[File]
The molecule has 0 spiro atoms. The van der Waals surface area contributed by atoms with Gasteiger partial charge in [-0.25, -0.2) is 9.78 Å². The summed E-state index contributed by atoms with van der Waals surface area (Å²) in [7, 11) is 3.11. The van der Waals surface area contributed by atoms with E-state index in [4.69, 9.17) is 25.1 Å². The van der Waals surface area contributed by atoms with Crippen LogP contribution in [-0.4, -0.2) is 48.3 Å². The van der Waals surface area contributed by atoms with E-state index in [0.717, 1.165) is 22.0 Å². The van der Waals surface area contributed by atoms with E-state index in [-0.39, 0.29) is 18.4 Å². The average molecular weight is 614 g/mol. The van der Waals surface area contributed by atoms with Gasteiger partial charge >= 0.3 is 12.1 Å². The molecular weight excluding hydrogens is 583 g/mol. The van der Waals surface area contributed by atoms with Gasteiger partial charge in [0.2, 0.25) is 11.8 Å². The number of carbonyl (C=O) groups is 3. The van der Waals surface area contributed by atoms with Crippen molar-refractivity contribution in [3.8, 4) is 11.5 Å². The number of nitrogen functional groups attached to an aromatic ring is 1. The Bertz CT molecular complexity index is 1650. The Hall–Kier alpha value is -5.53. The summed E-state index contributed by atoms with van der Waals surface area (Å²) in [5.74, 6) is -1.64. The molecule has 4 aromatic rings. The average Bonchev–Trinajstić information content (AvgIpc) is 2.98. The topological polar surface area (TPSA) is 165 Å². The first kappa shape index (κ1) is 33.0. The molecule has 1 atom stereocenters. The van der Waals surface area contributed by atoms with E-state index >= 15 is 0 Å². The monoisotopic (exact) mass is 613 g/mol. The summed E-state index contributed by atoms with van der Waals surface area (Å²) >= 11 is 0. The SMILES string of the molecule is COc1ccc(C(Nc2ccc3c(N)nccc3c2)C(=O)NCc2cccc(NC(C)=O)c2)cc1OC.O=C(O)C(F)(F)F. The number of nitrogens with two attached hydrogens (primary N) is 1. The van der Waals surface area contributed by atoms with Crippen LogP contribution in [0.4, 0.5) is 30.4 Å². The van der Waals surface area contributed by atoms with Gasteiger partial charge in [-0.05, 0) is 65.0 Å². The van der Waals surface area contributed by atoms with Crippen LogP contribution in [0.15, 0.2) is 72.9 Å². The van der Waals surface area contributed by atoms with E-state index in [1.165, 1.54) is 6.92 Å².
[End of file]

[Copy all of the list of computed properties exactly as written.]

The molecule has 0 spiro atoms. The van der Waals surface area contributed by atoms with Gasteiger partial charge in [-0.25, -0.2) is 9.78 Å². The summed E-state index contributed by atoms with van der Waals surface area (Å²) in [7, 11) is 3.11. The van der Waals surface area contributed by atoms with E-state index in [4.69, 9.17) is 25.1 Å². The van der Waals surface area contributed by atoms with Crippen LogP contribution in [-0.4, -0.2) is 48.3 Å². The van der Waals surface area contributed by atoms with E-state index in [0.717, 1.165) is 22.0 Å². The van der Waals surface area contributed by atoms with E-state index in [-0.39, 0.29) is 18.4 Å². The average molecular weight is 614 g/mol. The van der Waals surface area contributed by atoms with Gasteiger partial charge >= 0.3 is 12.1 Å². The molecular weight excluding hydrogens is 583 g/mol. The van der Waals surface area contributed by atoms with Gasteiger partial charge in [0.2, 0.25) is 11.8 Å². The number of carbonyl (C=O) groups is 3. The van der Waals surface area contributed by atoms with Crippen molar-refractivity contribution in [3.8, 4) is 11.5 Å². The number of nitrogen functional groups attached to an aromatic ring is 1. The Bertz CT molecular complexity index is 1650. The Hall–Kier alpha value is -5.53. The summed E-state index contributed by atoms with van der Waals surface area (Å²) in [5.74, 6) is -1.64. The molecule has 4 aromatic rings. The average Bonchev–Trinajstić information content (AvgIpc) is 2.98. The topological polar surface area (TPSA) is 165 Å². The first kappa shape index (κ1) is 33.0. The molecule has 1 atom stereocenters. The van der Waals surface area contributed by atoms with E-state index >= 15 is 0 Å². The monoisotopic (exact) mass is 613 g/mol. The summed E-state index contributed by atoms with van der Waals surface area (Å²) >= 11 is 0. The SMILES string of the molecule is COc1ccc(C(Nc2ccc3c(N)nccc3c2)C(=O)NCc2cccc(NC(C)=O)c2)cc1OC.O=C(O)C(F)(F)F. The number of nitrogens with two attached hydrogens (primary N) is 1. The van der Waals surface area contributed by atoms with Crippen LogP contribution in [0.4, 0.5) is 30.4 Å². The van der Waals surface area contributed by atoms with Gasteiger partial charge in [-0.05, 0) is 65.0 Å². The van der Waals surface area contributed by atoms with Crippen LogP contribution in [0.15, 0.2) is 72.9 Å². The van der Waals surface area contributed by atoms with E-state index in [1.165, 1.54) is 6.92 Å².